An ultra-fast camera has captured a video of light as it bounces between mirrors.
Although light isn’t normally visible in flight, some photons from a laser pulse will scatter off particles in the air and can be picked up by a camera. Using these photons to recreate the pulse’s trajectory is difficult, because by the time they reach the camera, the pulse has moved to a new location.
Edoardo Charbon at the Swiss Federal Institute of Technology in Lausanne and his colleagues used a camera with a shutter speed of about a trillionth of a second to take pictures and video of a laser beam following a 3D path.
Knowing exactly how long the pulse took to get to the camera, along with the pulse’s trajectory in a flat plane, allowed a machine learning algorithm to reconstruct the entire 3D path of the burst of light.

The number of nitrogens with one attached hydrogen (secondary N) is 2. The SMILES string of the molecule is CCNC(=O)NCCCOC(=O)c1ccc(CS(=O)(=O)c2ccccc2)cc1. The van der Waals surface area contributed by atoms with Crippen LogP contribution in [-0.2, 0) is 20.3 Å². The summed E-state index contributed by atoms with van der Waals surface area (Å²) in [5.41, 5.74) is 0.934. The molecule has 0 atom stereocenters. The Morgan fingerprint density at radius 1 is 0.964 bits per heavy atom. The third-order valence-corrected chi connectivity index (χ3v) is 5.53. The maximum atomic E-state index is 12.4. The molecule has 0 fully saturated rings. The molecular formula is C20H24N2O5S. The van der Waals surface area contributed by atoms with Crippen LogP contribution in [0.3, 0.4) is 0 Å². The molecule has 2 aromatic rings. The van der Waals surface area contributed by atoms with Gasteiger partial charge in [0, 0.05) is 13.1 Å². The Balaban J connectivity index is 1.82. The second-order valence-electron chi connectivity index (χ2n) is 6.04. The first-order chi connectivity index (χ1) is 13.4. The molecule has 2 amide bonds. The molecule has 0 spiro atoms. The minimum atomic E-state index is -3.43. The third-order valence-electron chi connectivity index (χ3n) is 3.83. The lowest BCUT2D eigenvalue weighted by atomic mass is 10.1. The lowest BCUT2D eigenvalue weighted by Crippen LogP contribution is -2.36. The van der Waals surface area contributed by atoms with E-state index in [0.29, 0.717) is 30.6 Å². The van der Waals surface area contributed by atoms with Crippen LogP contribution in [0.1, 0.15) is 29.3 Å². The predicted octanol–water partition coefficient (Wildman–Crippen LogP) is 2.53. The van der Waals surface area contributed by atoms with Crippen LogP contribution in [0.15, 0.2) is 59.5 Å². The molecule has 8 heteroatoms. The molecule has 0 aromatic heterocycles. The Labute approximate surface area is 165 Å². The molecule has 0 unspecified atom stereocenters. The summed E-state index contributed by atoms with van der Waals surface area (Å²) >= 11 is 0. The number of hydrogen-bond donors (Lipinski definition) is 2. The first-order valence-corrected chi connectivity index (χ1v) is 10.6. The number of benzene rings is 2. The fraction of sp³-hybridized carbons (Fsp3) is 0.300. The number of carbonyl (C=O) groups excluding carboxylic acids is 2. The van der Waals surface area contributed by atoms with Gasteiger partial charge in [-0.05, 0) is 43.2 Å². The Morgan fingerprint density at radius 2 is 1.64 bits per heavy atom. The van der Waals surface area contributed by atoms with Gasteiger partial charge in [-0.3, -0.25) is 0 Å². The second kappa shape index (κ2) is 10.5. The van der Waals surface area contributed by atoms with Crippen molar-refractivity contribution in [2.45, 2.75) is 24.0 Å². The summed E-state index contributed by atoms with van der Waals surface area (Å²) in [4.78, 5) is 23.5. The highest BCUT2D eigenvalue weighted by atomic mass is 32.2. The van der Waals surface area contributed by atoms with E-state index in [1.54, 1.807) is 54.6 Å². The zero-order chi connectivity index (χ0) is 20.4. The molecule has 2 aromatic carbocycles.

This could be useful in chemistry, says Marty Baylor at Carleton College in Minnesota. “You could watch light interacting with a molecule in real time”, giving a more detailed understanding of certain chemical reactions, she says.
A similar method could also be used to see around obstacles, says Charbon. If you bounced a laser pulse off a wall, then off an obscured object around a corner and back off the wall again before capturing it, the algorithm could potentially reconstruct an image.